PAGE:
|Table 1: Patient demographics, prior ocular surgeries, and preoperative assessment|
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The mean preoperative donor endothelial cell density was 2519.8 cells/mm2 ± 258.9 (range, 2083–2849 cell/mm2). Donor lenticule was prepared on artificial anterior chamber using the Melles technique of deep manual dissection. Donor insertion was performed using Busin glide (Moria USA, Doylestown, PA) through a clear corneal tunnel incision of 4 mm. In one case (case 6) of ICE syndrome with immature senile cataract, DSEK triple procedure (DSEK + phacoemulsification + posterior chamber intraocular lens implantation) was done. Follow-up was done as per our center's standard DSEK protocol – patients were reviewed at 1 day, 3 days, 1 week, 1 month, 3 months, 6 months, and thereafter 3 monthly. Postoperative antibiotic steroid drops were started 2 hourly initially and tapered slowly over 6 months with a maintenance regimen of dexamethasone twice daily from 6 months onward.
At each routine visit, the following measurements were taken: BCVA by the Snellen chart, IOP by noncontact tonometry (Topcon CT-800, Topcon Corporation, Tokyo). Cornea scan of Cirrus HD OCT 5000 (Carl Zeiss Meditec Inc, CA) was used to assess the overall integrity of the donor lenticule, its thickness, host stromal thickness, interface fluid, dislocation, rejection, and failure. Time to graft failure was taken as the first follow-up visit at which the cornea was irreversibly decompensated.
Descriptive statistics for continuous variables were reported as mean ± SD and range. Statistical analysis was performed using SPSS software, version 17.0 (SPSS Inc., Released 2008, Chicago, IL, USA).
| Results|| |
Eight eyes of seven patients with a mean age of 64.8 years (range, 49–74 years) were included. There were five cases of PBK, one post-PK graft failure, one ICE syndrome, and one failed DSEK. Preoperative BCVA was 20/2000 or less with an average preoperative central corneal thickness of 757.4 μ±92.4 (range, 640–924) by cornea scan of OCT [Figure 1]. Additional procedure of phacoemulsification with posterior chamber implantation was done in one case of ICE syndrome [Figure 2]. Nonstripping DSEK (nDSEK), wherein host Descemet membrane is not removed, is performed in case 2 (post-PK graft failure) and case 7 (PBK). Mean follow-up after the DSEK surgery was 10.9 months (range, 5–22 months). The mean donor lenticule thickness at day-1 postoperative and last follow-up is 215.8 μ ± 33.8 (range, 176–288) and 155.5 μ ± 29.9 (range, 117–194), respectively. The preoperative, intraoperative, and postoperative details for each graft are shown in [Table 1], [Table 2], [Table 3], respectively.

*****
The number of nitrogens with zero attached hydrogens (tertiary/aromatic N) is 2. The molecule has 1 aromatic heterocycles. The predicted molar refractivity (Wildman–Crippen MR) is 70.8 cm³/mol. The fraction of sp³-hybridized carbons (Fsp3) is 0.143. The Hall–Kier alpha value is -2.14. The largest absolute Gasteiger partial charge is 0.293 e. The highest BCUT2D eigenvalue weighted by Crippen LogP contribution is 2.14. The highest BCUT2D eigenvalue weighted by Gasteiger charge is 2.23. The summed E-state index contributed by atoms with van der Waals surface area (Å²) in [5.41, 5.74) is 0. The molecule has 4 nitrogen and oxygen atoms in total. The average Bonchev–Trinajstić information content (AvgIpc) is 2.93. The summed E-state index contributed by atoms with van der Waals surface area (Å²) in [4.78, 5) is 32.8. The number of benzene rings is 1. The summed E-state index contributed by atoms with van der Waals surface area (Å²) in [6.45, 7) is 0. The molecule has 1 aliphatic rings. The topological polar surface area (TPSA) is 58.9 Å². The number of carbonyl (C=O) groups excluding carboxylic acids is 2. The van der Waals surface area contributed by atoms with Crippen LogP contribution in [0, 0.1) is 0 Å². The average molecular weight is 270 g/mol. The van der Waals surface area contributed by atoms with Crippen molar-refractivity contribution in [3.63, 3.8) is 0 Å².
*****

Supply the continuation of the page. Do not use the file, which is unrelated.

|Figure 1: Clinical photographs (a-c) and HD cornea OCT (d-f) of preop, day 1 postoperative and at 20-month follow-up, respectively, of pseudophakic bullous keratopathy (case 1)|
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|Figure 2: Clinical photographs (a-c) and HD cornea OCT (d-f) of preoperatie, day 1 postoperative and at 6-month follow-up, respectively, of iridocorneal endothelial syndrome (case 6)|
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There was perforation of donor cornea during manual dissection of donor lenticule for case 5 while trying to achieve thin donor lenticule with curved lamellar dissector, for which donor cornea was changed with a new one. In two grafts (case 3 and case 4), there was traumatic graft insertion with donor-iris contact and excessive donor lenticule manipulation.
Interface fluid was noticed in one graft [case 7, [Figure 3]], which resolved on its own within the 1st week without requirement of rebubbling. There were no dislocated grafts. Primary graft failure was noted in one graft (12.5%, case 4). Raised IOP occurred in four grafts on day 1 postoperative which was managed with oral Diamox 250 mg TDS for 2 days. Case 5 had preexisting secondary glaucoma in which IOP was controlled with eyedrop timolol + brimonidine combination preoperatively, and the same was continued postoperatively.
|Figure 3: Interface fluid (white arrow) on day 1 postoperative in case 7|
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[Figure 4] and [Figure 5] show donor lenticule thickness and host corneal thickness, respectively, for the eight grafts at day-1 postoperative and last follow-up. BCVA of 20/30–20/80 was achieved within the first 3 months postoperatively in five of eight grafts. Vision did not improve in two cases despite functioning graft due to refractory cystoid macular edema in case 3 and preexisting glaucomatous damage in case 5. In one case, primary graft failure was noted, probably attributed to excessive tissue manipulation, which underwent repeat DSEK (case 8) with good anatomical and visual outcomes.
|Figure 4: Donor lenticule thickness on day 1 postoperative and at last follow-up|
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|Figure 5: Host cornea thickness on day 1 postoperative and at last follow-up|